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September 11 Curriculum Gets a Real-World Test

For NJ educators involved with a pioneering 9/11 curriculum package, the death of Osama bin Laden is more than a teachable moment.

Reba Petraitas was like any good social studies teacher when she heard that Osama Bin Laden had been killed: she started thinking about how to apply it to the next day’s classes.

Students in her 9th and 12th grade classes at Kent Place School in Summit would want to talk about it, and she needed to be prepared.

But Petraitis also had an extra task as a leader in New Jersey’s pioneering project to develop a curriculum for how to teach the events of September 11 to generations to come.

"It was the first thing that came to mind," she said. "Oh my God, I have to write another lesson for this. We have to put it in, it’s important."

The death of bin Laden, the man most responsible for the 2001 attacks that left 3,000 dead, was surely a teachable moment for schools across New Jersey and much of the country yesterday.

But it held special resonance for Petraitis and the other dozen New Jersey teachers and educators who have led the curriculum project for the past three years, one close to completion with the coming 10th anniversary of the attacks.

Paul Winkler, the director of the state’s Commission on Holocaust Education, has been the chief coordinator of the work out of the state Department of Education. He said the weekend’s news developments were like a test run of the new lesson plans for kindergarten through 12th grade.

"As a result of what happened last night, I thought more than ever let’s get this out there," he said from his Trenton office.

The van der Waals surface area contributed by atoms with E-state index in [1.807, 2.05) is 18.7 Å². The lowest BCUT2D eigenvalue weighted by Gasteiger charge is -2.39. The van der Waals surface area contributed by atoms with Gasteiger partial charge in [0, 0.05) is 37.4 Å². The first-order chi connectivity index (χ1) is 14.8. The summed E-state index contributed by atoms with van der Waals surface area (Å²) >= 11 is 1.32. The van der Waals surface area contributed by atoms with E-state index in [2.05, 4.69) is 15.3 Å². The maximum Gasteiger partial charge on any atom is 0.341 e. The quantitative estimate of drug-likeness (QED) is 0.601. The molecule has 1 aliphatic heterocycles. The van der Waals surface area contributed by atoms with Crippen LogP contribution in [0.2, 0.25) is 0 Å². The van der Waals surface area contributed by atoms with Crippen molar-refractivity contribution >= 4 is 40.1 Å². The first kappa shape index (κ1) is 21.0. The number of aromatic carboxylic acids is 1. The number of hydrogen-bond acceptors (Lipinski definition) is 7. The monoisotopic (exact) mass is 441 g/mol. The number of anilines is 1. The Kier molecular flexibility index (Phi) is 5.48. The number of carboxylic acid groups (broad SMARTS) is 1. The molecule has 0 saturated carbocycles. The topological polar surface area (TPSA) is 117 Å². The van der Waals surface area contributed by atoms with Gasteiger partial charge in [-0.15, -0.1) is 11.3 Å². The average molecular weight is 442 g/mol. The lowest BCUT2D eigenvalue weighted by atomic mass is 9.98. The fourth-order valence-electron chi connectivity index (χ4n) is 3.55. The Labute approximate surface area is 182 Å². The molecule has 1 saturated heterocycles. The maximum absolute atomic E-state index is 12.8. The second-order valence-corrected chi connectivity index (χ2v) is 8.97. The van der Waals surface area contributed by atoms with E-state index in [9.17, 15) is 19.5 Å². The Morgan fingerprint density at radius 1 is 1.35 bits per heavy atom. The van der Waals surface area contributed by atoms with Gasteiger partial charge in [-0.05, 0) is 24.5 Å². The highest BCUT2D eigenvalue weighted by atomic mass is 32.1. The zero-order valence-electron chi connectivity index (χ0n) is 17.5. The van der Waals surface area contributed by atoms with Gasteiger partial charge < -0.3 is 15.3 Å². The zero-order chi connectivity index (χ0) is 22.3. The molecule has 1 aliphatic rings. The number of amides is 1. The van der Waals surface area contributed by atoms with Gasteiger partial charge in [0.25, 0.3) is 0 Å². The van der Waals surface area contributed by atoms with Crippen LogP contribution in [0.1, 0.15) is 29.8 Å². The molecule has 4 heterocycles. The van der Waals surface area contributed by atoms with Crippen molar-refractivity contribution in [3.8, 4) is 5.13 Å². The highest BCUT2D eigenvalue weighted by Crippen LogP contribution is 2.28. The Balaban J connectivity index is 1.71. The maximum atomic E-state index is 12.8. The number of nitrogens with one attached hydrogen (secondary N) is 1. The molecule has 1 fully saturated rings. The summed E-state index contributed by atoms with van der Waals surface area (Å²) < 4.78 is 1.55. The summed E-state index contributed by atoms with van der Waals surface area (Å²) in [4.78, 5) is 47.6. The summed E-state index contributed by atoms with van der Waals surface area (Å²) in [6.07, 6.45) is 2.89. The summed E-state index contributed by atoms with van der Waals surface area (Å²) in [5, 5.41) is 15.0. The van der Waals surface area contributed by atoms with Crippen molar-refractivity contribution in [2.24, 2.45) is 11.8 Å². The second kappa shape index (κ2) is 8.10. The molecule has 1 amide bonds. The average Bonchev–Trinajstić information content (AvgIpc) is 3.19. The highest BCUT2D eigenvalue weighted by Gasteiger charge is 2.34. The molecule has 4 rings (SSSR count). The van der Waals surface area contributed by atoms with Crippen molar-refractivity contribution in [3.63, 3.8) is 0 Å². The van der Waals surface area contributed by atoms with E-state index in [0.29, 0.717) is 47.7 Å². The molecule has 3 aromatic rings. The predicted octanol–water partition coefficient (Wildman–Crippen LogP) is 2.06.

With an upcoming meeting to finish the lessons, Winkler said he hopes the project will be unveiled before summer, ready for teachers in the coming school year.

The package includes more than 100 lesson plans on a wide range of topics related to September 11, not just the actual events but those that address terrorism through history, the role and mythology of heroism, even a lesson on grieving and remembrance. They are specified by grade level, from the elementary school classroom to international studies courses for high schools.

It is not the only September 11 curriculum project in the country, but it is touted as the only one led and sanctioned by a state education department, in this case through New Jersey's Commission on Holocaust Education. The project was initiated by the Liberty Science Center and the Families of September 11. In addition, the project's teachers have begun to work with the National September 11 Memorial & Museum in Lower Manhattan

But over the course of almost three years, the development of the curriculum has been a labor of love for the teachers involved. All are working on a volunteer basis and meeting ad hoc both as a large group and among themselves.

And each lesson has been through its share of debate as to whether it’s sensitive enough or too sensitive, and how best to address events where the wounds are still raw in much of the country -- especially in New Jersey.

Among the group’s final product is a section for high schools that is called "Post 9/11: Consequences and Challenges," including several lessons that touch on bin Laden and Al Qaeda and their continued role in the world.

"We have something for that," said Petraitis with some relief, since her group is developing the high-school lesson plans.

But she said it would need some updating with bin Laden's death this weekend, as will many of the plans over time. Conflicts and wars start and end, she said, and global politics is always changing, as demonstrated by the Middle East over the past several months.

And of course, there will be the nationwide remembrance that will come with the 10th anniversary next September, a date that comes in the first week of the school year for many.

She said there was a taste of what’s to come today with the flag waving and displays of patriotism.

"It was the like the Fourth of July parade, with the flags everywhere," she said. "Leading up to September 11, this is just the beginning. There is a lot of emotion about this, and schools will have to address it.”

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